Monsanto announced on Feb. 3 that Roundup Ready 2 Xtend soybeans have gained import approval in China. This is long-awaited news for Arkansas producers, because seed for planting this technology has been available for at least a year now.
Researchers at the University of Arkansas System Division of Agriculture have been heavily involved over the last five years in developing weed control programs and evaluating the usefulness of the Xtend soybean and cotton systems. This comes at a crucial time for our soybean and cotton producers in Arkansas with pigweed populations becoming resistant to another class of herbicides commonly used.
In 2015, Palmer amaranth, the most troubling weed in soybean and cotton crops, was found to be resistant to PPO herbicides such as Valor and Flexstar. These populations were discovered in 15 counties, most in northeast Arkansas. At this writing, we have screened more than 100 samples in the greenhouse and have found pigweed resistant to PPO herbicides in the following counties in Arkansas: Clay, Conway, Craighead, Crittenden, Greene, Independence, Jackson, Lawrence, Lee, Lonoke, Mississippi, Poinsett, Phillips, White and Woodruff.
Even though Chinese approval of this new technology is a critical step forward that allows another tool for control of problem weeds, unfortunately there are currently no dicamba-containing herbicides labeled for pre-emerge (for use at planting) or postemergence (over-the-top) use in Bollgard II XtendFlex cotton or Roundup Ready 2 Xtend soybeans.
Based on reports and communications with industry leaders, we do not know for sure that we will get a label for a dicamba herbicide by planting time this year or even for early postemergence applications in either of these crops.
This is disturbing because never in the past has other herbicide-tolerant technology been released without the herbicide being labeled for use in the crop. Weed scientists at the University of Arkansas Cooperative Extension Service recommend that growers facing PPO resistance in their fields rotate to other crops such as corn or rice, or plant cotton or soybean cultivars that are LibertyLink or tolerant to Liberty herbicide, such as Widestrike cotton.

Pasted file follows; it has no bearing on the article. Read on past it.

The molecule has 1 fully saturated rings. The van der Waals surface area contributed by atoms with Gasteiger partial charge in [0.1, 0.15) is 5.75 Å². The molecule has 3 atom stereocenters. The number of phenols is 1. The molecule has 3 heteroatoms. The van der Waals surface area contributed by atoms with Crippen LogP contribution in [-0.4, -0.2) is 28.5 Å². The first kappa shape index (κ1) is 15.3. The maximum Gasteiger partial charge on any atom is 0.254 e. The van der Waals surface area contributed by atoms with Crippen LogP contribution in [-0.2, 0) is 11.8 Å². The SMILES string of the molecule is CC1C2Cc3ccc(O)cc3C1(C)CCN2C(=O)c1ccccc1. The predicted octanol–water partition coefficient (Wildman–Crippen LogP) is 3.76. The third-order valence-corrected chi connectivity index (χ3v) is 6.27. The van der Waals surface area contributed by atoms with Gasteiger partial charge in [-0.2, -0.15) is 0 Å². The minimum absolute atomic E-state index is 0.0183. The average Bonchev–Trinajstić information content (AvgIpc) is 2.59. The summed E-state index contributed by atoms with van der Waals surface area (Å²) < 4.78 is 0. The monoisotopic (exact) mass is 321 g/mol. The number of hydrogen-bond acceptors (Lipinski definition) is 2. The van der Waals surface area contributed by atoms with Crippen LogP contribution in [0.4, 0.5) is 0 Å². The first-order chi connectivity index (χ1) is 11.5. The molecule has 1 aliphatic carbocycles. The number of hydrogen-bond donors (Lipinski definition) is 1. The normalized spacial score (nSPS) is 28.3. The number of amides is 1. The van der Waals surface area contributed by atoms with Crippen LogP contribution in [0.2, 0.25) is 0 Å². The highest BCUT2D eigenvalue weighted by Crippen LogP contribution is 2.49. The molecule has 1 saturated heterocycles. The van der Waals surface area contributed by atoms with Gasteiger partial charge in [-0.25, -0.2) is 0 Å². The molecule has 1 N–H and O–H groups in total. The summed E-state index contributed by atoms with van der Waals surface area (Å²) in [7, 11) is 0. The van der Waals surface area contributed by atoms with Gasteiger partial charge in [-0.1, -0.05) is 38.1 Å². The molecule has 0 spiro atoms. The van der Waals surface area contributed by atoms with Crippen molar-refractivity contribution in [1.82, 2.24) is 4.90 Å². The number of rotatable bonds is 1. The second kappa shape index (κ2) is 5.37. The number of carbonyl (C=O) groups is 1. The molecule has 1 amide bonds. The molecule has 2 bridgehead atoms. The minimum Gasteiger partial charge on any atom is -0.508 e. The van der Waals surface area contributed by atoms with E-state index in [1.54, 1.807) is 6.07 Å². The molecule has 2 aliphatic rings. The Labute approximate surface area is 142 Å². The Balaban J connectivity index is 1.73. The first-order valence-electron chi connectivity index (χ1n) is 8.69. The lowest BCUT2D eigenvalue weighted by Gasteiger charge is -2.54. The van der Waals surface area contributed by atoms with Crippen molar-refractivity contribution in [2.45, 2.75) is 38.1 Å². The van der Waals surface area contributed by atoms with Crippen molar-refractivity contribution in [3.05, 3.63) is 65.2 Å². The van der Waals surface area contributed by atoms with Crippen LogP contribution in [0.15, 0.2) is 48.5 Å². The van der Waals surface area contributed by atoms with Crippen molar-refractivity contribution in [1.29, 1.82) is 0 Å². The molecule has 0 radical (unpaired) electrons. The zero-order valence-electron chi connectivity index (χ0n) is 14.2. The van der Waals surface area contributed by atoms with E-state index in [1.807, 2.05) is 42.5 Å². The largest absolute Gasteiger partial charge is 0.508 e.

Bollgard II XtendFlex cotton is tolerant to over-the-top applications of glyphosate (Roundup), glufosinate (Liberty) and dicamba herbicides. Because the XtendFlex cotton cultivars are also tolerant to Liberty herbicide, effective weed control programs can be developed for glyphosate and PPO-resistant pigweed. However, Roundup Ready 2 Xtend soybeans are only tolerant to glyphosate and dicamba herbicides; they are not tolerant to Liberty.
Due to the fact that there is no current dicamba herbicide labeled in Xtend soybean and there is no herbicide option for control of glyphosate and PPO-resistant pigweed once they emerge in the field, we do not recommend planting the Roundup Ready 2 Xtend soybean in fields or counties that have an infestation of PPO-resistant pigweed.
Another point that should be considered is this: The University of Arkansas System Division of Agriculture has only a minimal amount of data regarding soybean yield of these new varieties. We don’t have enough data to know how they will yield right out of the gate.
Growers that farm in these counties should be prepared to deal with PPO-resistant pigweed, even if they did not have a confirmation of resistance in 2015. Pigweed seed can be spread several ways including equipment, birds and floods.
It is great news that we have finally moved forward with getting this technology approved and in the hands of our producers. However, it is also frustrating, because by not having a dicamba labeled for use in this technology we are most likely headed for a train wreck due to the lack of herbicide options in Xtend soybean for glyphosate and PPO-resistant pigweed.
Tom Barber is an Extension Weed Scientist with the University of Arkansas System Division of Agriculture. [email protected]